J. Peder Zane in “College orientation – go left young freshman” (Aug. 2) decries the books chosen by UNC-Chapel Hill, N.C. State and Duke for all incoming freshman to read and discuss for being “at bottom, personal stories. ... not collections of facts – which can be debated objectively.” But the “personal stories” – written by a Muslim, an African-American and a gay person – give the freshmen in-depth viewpoints with which the majority are unlikely to be familiar.
Certainly, to avoid any hint of indoctrination, faculty-led discussions must respect the views of all students. Thoreau’s “Walden” is also “personal stories,” but many people’s lives have never been quite the same after having encountered it. (I would add that Zane’s well-researched, beautifully written columns are a prize, however much one may disagree with him.)
Hands-on learning ‘necessary’
Regarding “UNC panel votes to bar new clients for civil rights center” (Aug. 2): As an educator, I was struck by Joe Knott’s comment that law centers should only provide students the opportunity to “evaluate and study and discuss and debate cases that have been decided.”
This viewpoint disregards the valuable learning opportunities beyond classroom walls. I am fortunate to see students as young as 3 and as old as 14 learning how to observe, question, collaborate and create through real-world experiences. These students go out into the field, whether it is to visit a bakery, a community garden or the Carolina coast. They make observations, note problems, ask questions and develop compassion for others. Once back in the classroom, these experiences inspire meaningful discussions and prompt students to develop innovative solutions.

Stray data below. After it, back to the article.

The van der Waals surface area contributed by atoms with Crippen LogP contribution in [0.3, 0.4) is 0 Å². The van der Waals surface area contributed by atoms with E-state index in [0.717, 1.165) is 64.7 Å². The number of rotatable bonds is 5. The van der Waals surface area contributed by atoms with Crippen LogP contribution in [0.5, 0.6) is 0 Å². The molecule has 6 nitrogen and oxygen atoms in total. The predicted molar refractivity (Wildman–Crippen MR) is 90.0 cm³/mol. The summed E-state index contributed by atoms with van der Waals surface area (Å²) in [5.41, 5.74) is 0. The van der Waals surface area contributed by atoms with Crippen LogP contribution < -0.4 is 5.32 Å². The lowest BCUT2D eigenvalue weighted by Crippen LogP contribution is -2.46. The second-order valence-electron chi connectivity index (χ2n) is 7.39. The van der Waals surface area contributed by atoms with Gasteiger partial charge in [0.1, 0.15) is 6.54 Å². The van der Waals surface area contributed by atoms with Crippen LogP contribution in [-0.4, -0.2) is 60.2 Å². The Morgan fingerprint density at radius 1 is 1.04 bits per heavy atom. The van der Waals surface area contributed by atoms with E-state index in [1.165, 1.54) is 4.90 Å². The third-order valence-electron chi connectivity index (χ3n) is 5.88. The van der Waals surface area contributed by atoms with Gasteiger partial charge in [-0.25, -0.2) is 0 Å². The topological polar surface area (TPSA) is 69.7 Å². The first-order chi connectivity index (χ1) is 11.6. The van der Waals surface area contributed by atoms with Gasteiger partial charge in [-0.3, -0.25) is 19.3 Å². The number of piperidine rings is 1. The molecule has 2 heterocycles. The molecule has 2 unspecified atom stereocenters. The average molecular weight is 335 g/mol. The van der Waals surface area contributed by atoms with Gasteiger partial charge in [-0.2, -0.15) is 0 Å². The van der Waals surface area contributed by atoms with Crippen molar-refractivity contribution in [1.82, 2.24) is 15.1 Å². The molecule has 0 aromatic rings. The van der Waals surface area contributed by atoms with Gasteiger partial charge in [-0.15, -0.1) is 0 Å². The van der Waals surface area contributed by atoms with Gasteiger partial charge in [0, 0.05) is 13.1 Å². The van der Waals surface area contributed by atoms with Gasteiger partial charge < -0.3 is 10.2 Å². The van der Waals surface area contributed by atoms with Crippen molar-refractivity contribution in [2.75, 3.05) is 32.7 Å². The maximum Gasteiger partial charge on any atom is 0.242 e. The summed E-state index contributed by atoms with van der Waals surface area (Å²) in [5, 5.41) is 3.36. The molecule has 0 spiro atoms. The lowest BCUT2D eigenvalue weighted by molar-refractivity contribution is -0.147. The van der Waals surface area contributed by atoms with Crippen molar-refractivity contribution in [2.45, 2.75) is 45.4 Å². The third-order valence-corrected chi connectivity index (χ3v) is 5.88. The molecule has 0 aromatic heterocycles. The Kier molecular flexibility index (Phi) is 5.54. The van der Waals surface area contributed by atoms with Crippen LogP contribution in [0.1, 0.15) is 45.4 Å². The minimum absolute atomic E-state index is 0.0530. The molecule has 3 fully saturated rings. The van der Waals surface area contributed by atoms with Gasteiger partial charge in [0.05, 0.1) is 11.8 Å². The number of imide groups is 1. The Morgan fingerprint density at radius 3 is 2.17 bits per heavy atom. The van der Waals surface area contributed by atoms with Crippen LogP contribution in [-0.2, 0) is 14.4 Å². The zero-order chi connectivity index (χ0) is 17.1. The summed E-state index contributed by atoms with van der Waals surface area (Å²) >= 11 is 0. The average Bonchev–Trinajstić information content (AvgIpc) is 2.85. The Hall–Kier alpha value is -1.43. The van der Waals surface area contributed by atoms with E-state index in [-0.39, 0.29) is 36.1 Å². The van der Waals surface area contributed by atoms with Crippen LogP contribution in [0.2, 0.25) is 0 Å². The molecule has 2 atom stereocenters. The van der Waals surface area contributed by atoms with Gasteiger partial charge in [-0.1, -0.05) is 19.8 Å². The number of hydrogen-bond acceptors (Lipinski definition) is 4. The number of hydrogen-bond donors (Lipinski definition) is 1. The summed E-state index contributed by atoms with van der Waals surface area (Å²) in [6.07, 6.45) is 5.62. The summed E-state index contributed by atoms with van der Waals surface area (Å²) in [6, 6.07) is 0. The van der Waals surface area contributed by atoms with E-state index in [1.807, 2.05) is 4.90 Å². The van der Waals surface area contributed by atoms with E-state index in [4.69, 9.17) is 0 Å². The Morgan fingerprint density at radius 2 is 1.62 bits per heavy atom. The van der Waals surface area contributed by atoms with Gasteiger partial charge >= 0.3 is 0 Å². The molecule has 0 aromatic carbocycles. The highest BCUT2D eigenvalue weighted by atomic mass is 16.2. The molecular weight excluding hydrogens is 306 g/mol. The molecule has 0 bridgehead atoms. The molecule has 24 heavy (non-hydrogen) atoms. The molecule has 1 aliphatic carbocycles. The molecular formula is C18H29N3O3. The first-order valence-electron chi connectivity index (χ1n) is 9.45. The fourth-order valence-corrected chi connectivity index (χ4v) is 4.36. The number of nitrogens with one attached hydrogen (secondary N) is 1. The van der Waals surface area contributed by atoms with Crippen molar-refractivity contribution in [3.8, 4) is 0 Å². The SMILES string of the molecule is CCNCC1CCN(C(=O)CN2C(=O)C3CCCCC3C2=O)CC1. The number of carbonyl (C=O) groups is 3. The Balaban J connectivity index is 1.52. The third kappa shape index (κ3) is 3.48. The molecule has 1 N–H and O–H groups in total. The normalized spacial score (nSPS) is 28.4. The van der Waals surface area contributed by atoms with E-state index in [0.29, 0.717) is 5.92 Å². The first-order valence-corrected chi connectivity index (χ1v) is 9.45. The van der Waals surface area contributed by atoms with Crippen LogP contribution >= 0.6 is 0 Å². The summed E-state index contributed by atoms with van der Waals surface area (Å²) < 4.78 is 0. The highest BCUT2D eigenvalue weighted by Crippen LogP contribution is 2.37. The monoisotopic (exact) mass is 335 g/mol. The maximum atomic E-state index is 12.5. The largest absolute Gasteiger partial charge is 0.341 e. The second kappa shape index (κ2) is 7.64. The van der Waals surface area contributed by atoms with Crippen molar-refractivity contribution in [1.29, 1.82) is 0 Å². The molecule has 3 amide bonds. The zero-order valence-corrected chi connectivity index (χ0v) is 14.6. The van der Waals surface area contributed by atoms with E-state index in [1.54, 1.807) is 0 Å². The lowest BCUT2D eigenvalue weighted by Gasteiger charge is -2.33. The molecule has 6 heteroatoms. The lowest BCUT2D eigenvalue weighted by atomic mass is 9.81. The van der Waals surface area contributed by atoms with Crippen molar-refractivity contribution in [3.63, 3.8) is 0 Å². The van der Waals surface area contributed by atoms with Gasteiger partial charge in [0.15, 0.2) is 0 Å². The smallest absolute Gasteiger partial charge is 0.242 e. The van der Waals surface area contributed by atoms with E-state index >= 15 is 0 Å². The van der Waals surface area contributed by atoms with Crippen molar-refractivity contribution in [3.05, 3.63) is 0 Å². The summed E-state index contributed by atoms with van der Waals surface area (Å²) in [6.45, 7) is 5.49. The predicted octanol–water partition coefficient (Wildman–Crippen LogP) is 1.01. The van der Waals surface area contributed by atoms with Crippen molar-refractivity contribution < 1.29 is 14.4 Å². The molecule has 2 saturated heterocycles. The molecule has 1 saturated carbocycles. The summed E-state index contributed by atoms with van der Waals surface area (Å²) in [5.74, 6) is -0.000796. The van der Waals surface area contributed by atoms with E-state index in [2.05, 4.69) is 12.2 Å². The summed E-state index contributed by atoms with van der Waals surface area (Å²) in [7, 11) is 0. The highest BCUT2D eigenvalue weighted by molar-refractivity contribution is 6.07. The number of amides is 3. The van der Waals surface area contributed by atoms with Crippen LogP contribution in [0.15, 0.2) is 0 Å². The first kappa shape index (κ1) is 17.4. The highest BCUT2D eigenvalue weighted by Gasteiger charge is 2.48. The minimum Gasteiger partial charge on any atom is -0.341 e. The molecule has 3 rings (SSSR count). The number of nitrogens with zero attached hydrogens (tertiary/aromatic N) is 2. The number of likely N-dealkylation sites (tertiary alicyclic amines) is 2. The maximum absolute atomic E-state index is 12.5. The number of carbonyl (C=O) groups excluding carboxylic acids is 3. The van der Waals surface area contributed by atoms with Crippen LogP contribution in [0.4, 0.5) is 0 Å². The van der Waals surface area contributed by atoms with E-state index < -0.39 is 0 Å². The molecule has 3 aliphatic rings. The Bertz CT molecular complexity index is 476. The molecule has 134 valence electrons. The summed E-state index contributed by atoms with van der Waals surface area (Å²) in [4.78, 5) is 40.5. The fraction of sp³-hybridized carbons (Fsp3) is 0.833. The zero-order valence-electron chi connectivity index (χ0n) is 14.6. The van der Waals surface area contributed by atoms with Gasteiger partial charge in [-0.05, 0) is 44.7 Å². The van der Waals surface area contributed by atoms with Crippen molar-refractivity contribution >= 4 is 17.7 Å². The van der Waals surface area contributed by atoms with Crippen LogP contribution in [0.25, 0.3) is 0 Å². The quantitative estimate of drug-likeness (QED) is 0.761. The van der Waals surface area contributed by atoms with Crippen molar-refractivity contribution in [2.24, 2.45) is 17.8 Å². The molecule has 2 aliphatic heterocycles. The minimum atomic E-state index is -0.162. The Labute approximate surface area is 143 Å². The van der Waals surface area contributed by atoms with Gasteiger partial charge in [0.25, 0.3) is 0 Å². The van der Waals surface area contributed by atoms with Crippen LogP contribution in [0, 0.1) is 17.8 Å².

Regardless of age, experiential learning opportunities support the necessary critical thinking and communication skills students will need as productive professionals.
Lessons from Boy Scouts
Regarding “Trump speech to Boy Scouts elicits criticism for its partisanship, profanity” (July 25): So President Trump got Boy Scouts to boo a former president of the United States. He must be so very proud. It makes me very sad that he continues to show his disrespect of the most powerful office of this country. Trump once again makes a speech about his greatness instead of about the greatness of his audience. (Think back to his address to the graduating cadets at the Coast Guard Academy.)
Trump should read and memorize the third section of the Scout Oath and try to live through those ideas: “To keep myself physically strong, mentally awake and morally straight.” Then he should learn and live the 12 points of the Scout Law. If he followed these examples, America would be a better place.